Woodworking Bibliography

Post by rogerm » Tue Aug 12, 2008 10:36 pm

"Illustrated Cabinet Making: How to Design and Construct Furniture that Works" (link)
by Bill Hylton
Publ. Fox Chapel Publishing
ISBN 978-1-56523-369-0 [Mod]


Great chapters on wood movement, joints, post and rail construction, tabletops, bases, moldings etc, and then 240 pages of exploded diagrams of every type of furniture you could think of.

nickw
Subscriber
Posts: 2021
Joined: Wed Oct 10, 2007 12:09 pm
Location: Cambridge
Contact:

Woodworking Bibliography

Post by nickw » Wed Aug 13, 2008 8:03 am

"Practical Design Solutions and Strategies"
Publ. Taunton Press
ISBN: 1-56158-344-8

"The Woodworkers Guide To Furniture Design"
by Garth Davies
Publ. Stobart Davies.
ISBN: 0-85442-073-8
Nick Webb, Fine Furniture, Cambridge
Those who would give up Essential Liberty to purchase a little Temporary Safety, deserve neither Liberty nor Safety.
Banjamin Franklin

thebloke
Occasional Poster
Posts: 118
Joined: Sun Jul 20, 2008 8:06 am
Location: Salisbury, UK
Contact:

Woodworking Bibliography

Post by thebloke » Wed Aug 13, 2008 8:46 am

All of Krenov's books - Rob

mrgrimsdale
Incredibly Regular Poster
Posts: 6901
Joined: Sat Sep 29, 2007 7:02 pm

Woodworking Bibliography

Post by mrgrimsdale » Wed Aug 13, 2008 9:12 am

thebloke wrote:All of Krenov's books - Rob
Hmm. This could be the parting of the ways ;D
Krenov very colourful and interesting but his basic woodwork knowledge he seems to have made up as he went along, and often got it wrong in the process.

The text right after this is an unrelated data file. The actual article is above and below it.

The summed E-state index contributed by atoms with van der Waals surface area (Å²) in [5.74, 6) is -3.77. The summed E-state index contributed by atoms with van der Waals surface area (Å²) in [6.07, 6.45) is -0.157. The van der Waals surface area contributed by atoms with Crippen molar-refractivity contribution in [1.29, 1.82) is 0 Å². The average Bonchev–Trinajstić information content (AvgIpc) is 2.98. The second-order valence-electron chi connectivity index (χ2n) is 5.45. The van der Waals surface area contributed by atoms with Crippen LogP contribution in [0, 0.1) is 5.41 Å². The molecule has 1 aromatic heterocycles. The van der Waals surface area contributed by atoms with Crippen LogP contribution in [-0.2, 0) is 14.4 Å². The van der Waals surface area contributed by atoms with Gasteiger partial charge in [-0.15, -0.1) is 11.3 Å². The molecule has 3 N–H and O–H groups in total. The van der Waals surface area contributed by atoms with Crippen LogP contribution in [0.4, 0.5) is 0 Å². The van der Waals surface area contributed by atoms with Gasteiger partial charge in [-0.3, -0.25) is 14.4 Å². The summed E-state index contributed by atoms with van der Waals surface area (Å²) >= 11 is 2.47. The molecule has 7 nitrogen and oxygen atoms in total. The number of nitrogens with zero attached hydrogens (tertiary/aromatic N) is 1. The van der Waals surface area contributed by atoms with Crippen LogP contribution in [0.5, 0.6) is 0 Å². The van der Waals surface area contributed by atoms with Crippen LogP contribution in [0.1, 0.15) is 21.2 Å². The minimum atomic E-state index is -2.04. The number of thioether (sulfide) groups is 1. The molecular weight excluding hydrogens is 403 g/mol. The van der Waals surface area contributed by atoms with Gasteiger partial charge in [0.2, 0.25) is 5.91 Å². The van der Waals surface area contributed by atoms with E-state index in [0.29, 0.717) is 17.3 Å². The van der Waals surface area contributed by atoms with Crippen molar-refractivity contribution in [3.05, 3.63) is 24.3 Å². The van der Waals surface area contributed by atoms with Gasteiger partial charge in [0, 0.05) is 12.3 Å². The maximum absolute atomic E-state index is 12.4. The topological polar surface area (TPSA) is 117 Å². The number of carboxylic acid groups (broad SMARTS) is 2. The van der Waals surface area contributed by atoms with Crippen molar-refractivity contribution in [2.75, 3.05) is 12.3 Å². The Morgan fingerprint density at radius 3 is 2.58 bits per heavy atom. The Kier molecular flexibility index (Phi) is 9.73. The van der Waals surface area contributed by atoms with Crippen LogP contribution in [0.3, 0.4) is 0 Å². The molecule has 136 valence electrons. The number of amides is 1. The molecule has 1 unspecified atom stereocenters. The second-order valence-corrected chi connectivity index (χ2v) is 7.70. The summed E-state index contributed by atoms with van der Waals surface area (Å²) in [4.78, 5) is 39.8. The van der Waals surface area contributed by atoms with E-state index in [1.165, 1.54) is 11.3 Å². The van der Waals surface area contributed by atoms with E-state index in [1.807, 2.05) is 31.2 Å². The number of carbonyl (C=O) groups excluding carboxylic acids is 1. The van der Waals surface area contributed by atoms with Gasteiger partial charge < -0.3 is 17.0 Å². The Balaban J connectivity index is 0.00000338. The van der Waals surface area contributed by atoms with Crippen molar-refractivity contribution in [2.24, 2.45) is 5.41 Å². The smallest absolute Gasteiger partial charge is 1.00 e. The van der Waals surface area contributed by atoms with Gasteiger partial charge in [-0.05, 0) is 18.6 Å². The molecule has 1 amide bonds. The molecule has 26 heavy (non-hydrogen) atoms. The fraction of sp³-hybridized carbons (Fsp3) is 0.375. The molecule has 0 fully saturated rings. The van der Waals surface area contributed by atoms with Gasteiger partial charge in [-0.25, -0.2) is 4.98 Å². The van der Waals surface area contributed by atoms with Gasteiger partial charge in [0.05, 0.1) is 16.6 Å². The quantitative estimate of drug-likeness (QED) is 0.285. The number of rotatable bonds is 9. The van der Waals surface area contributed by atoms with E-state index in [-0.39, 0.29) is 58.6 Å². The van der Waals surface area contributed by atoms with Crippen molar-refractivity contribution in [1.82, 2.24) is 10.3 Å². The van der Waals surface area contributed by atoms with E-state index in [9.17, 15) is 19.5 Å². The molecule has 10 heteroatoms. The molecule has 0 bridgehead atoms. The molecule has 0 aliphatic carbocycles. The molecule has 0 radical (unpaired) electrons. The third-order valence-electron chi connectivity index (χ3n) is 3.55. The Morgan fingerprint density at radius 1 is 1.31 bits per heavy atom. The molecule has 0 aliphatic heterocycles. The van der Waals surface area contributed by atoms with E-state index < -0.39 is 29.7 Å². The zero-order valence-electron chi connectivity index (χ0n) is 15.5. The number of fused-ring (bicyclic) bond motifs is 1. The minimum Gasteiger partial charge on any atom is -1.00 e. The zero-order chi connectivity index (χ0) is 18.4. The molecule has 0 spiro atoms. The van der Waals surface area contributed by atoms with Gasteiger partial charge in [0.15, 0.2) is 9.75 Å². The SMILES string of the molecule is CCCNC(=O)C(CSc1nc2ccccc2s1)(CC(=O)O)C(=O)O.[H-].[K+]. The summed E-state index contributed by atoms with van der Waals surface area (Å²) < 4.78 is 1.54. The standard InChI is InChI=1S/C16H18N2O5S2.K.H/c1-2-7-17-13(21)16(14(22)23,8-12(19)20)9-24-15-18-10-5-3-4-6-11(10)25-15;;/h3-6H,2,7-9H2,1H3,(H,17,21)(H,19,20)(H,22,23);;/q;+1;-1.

Where he's got it right (e.g. matching grain etc) he seems to think he's the first person to discover this. Or that's what his fans think, even though it has been a basic design feature used by woodworkers everywhere since the beginnings of woodwork!
Plus the limited palette of cliches which have spread like a plague; sticking out tenons with contrasting wedges, funny little cupboards with spindly legs, amongst others.

I've got most of his books including the creepily named "With Wakened Hands" (good title for a Steven King horror story involving alien paedophiles ;D).

He's an old fart, but an entertaining one and a feature of the woodworking landscape like it or not.
And he's inspired (if that's the right word ::)) a lot of amateur woodworkers and kept them off the streets. ;D

cheers
Jacob

mikeb
Occasional Poster
Posts: 70
Joined: Wed Oct 17, 2007 8:51 am
Contact:

Woodworking Bibliography

Post by mikeb » Wed Aug 13, 2008 10:06 am

"Woodworking Joints" (out of print)
by Charles Hayward
Publ. Evans
ISBN 0-7135-2415-4


"The Complete Guide to Sharpening"
by Leonard Lee
Publ. Taunton Press
ISBN 1-56158-125-9

mrgrimsdale
Incredibly Regular Poster
Posts: 6901
Joined: Sat Sep 29, 2007 7:02 pm

Woodworking Bibliography